Jersey Joe Walcott
|Jersey Joe Walcott|
|Real name||Arnold Raymond Cream|
|Height||6 ft 0 in (1.83 m)|
|Reach||74 in (188 cm)|
January 31, 1914|
Merchantvillle, New Jersey
|Died||February 25, 1994
Camden, New Jersey
|Wins by KO||32|
Arnold Raymond Cream (January 31, 1914 – February 25, 1994), better known as Jersey Joe Walcott, was an American world heavyweight boxing champion. He broke the world's record for the oldest man to win the world's heavyweight title when he earned it at the age of 37 years, 168 days. That record would eventually be broken on November 5, 1994, by 45-year-old George Foreman, who defeated the 26-year-old Heavyweight champion of the world Michael Moorer, to win the WBA and IBF heavyweight titles.
Walcott was born in Pennsauken, New Jersey. His father was an immigrant from St. Thomas, Danish West Indies. His mother was from Jordantown, New Jersey. Walcott was only 15 years old when his father died. He quit school and worked in a soup factory to support his mother and 11 younger brothers and sisters. He also began training as a boxer. He took the name of his boxing idol, Joe Walcott, a welterweight champion from Barbados. He added "Jersey" to distinguish himself and show where he was from.
He debuted as a professional boxer on September 9, 1930, fighting Cowboy Wallace and winning by a knockout in round one. After five straight knockout wins, in 1933, he lost for the first time, beaten on points by Henry Wilson in Philadelphia.
He built a record of 45 wins, 11 losses and 1 draw before challenging for the world title for the first time. Walcott lost early bouts against world-class competition. He lost a pair of fights to Tiger Jack Fox and was knocked out by contender Abe Simon. But that would change in 1945 when Walcott beat top heavyweights such as Joe Baksi, Lee Q. Murray, Curtis Sheppard and Jimmy Bivins. He closed out 1946 with a pair of losses to former light heavyweight champ Joey Maxim and heavyweight contender Elmer Ray, but promptly avenged those defeats in 1947.
On December 5, 1947, he fought Joe Louis, at thirty three years of age breaking the record as the oldest man to fight for the world heavyweight title. Despite dropping Louis in round one, and once again in round four, he lost a 15 round split decision. Most ringside observers and boxing writers felt Walcott deserved the win, and so there was a rematch on June 25, 1948, when Louis prevailed once again, this time by a knockout in round 11.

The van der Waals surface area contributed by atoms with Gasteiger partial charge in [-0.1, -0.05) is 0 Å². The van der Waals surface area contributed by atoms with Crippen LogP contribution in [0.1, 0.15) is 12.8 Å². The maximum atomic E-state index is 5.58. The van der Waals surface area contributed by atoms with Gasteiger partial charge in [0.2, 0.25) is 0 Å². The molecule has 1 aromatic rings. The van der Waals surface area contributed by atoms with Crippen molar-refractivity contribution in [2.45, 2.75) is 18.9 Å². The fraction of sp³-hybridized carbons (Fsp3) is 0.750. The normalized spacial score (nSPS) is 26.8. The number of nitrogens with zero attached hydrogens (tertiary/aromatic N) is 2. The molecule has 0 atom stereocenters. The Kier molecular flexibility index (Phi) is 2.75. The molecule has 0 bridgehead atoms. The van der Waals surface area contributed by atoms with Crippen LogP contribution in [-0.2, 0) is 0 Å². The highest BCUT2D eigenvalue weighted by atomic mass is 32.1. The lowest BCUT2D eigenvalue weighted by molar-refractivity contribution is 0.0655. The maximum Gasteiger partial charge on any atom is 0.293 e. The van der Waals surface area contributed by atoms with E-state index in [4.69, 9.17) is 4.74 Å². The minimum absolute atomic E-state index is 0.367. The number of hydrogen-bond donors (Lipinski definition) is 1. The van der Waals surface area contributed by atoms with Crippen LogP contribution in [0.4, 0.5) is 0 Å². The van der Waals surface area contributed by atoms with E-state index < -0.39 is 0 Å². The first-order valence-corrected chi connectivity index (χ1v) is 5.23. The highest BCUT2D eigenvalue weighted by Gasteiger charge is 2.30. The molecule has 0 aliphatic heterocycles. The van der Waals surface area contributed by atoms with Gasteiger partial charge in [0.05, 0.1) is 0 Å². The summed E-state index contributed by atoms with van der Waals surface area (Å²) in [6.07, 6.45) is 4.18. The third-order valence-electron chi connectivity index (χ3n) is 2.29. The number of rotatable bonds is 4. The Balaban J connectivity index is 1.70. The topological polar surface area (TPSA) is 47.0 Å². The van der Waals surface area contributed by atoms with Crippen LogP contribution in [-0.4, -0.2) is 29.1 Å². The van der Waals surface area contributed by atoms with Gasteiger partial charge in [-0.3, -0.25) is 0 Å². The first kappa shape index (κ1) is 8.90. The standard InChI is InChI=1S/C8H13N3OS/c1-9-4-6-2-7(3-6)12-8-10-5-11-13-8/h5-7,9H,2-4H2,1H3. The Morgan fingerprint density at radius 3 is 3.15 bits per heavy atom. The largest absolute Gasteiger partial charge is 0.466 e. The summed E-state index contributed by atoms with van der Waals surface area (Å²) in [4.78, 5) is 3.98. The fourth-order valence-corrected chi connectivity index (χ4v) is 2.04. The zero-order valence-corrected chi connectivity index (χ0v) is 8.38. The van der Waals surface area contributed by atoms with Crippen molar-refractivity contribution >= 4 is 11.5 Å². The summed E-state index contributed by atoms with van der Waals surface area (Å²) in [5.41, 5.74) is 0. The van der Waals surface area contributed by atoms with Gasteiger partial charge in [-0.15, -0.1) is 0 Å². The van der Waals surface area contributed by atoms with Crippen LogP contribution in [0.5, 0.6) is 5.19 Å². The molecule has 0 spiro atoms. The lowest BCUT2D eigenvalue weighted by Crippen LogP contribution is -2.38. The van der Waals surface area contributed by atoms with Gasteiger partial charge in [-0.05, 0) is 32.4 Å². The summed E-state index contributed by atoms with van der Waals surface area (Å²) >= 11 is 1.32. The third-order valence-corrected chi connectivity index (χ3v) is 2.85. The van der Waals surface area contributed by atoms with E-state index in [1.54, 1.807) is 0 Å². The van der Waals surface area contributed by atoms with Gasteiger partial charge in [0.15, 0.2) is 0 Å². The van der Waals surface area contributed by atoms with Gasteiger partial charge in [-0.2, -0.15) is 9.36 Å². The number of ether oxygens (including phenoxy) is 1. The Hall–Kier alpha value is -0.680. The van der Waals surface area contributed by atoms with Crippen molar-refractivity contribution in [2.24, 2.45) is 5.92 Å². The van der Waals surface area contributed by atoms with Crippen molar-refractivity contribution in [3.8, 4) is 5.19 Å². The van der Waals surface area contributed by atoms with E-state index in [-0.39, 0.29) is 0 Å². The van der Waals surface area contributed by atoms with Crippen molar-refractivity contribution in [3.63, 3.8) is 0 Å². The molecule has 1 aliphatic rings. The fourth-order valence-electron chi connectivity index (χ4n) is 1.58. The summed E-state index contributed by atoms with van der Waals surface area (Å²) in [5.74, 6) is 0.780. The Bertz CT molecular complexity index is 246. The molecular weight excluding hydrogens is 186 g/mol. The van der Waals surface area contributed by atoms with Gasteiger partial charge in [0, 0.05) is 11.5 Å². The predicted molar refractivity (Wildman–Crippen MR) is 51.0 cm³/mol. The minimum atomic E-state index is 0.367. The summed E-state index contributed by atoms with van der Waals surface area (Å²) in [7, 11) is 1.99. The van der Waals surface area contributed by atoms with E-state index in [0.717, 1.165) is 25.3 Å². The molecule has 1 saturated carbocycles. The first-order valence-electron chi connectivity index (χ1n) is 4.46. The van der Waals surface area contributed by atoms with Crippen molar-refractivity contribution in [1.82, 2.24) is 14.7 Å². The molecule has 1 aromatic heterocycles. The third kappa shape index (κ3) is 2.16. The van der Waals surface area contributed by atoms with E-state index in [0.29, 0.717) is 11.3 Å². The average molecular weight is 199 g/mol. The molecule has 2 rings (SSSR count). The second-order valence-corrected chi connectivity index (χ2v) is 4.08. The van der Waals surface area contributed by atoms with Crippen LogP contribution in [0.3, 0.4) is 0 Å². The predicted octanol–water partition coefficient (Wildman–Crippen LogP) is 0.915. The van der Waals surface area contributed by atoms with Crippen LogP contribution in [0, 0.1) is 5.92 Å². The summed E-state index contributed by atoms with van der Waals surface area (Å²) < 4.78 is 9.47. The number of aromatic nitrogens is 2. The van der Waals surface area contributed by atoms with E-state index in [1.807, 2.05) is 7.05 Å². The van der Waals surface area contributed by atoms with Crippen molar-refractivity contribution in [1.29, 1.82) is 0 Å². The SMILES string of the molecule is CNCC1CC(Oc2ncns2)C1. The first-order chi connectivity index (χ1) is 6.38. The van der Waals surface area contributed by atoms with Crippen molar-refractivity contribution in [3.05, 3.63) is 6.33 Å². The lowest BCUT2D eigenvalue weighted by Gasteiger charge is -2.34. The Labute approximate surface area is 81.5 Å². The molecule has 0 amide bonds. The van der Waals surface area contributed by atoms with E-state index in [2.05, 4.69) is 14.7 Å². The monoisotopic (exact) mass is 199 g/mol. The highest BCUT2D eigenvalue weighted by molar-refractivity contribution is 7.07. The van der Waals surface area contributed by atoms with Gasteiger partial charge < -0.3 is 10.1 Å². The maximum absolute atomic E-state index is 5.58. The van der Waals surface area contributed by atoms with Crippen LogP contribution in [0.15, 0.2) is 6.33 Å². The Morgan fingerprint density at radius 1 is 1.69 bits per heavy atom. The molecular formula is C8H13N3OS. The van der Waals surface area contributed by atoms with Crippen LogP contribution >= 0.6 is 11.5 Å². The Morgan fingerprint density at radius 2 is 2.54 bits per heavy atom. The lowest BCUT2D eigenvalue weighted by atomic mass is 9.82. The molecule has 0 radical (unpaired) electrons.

June 22 of 1949, Walcott got another chance to become world heavyweight champion, when he and Ezzard Charles met for the title left vacant by Louis. However, Charles prevailed, winning by decision in 15 rounds. Walcott, disappointed but eager to see his dream of being a champion come true, went on, and in 1950, he won four of his five bouts, including a three round knock-out of future world light heavyweight champion Harold Johnson.
On March 7, 1951, he and Charles fought for a second time and once again Charles won a 15 round decision to retain his world title. But on July 18, he joined a handful of boxers who claimed the world title in their fifth try, when he knocked out Charles in seven rounds in Pittsburgh, to finally become world's heavyweight champion, at the relatively old age of 37. This made him the oldest man ever to win the world heavyweight crown (a distinction he would hold until George Foreman won the title at age 45 in 1994).
Walcott retained the title with a 15 round decision victory against arch-enemy Charles. On September 23, 1952, he defended his title for the second time. His opponent was the undefeated Rocky Marciano. In the first round Marciano was knocked down with a left hook for the first time in his career. Walcott was clearly ahead in the scoring and Marciano needed a knockout to win, according to two of the three official scorecards. In the thirteenth round with Marciano pressuring Walcott against the ropes, both threw simultaneous right hands. Marciano landed his punch first on Walcott´s jaw in what is considered one of the hardest punches thrown in boxing history. Walcott collapsed with his arm hanging over the ropes then fell to the canvas where he was counted out. There was a rematch in Chicago, on May 15, 1953, and the second time around, Walcott was again defeated by Marciano by a knockout in the first round.
|Arnold "Jersey Joe Walcott" Cream|
|Sheriff of Camden County, New Jersey|
1971 – 1974
|Preceded by||Martin Segal|
|Succeeded by||Joseph W. Coyle|
January 31, 1914|
Merchantvillle, New Jersey
|Died||February 25, 1994
Camden, New Jersey
|Resting place||Sunset Memorial Park Cemetery
Pennsauken, New Jersey
|Residence||Camden, New Jersey|
He did not go away from the celebrity scene after boxing. In 1956, he co-starred with Humphrey Bogart and Max Baer in the boxing drama The Harder They Fall. In 1963, he tried professional wrestling, losing to Lou Thesz. Thesz pinned Walcott in the fifth round, but has stated that Walcott knocked him (Thesz) down and most likely out in that fifth round. As he fell to the floor, he relied on instinct, grabbing Walcotts knees, taking him down with him and stretching him out for the pin.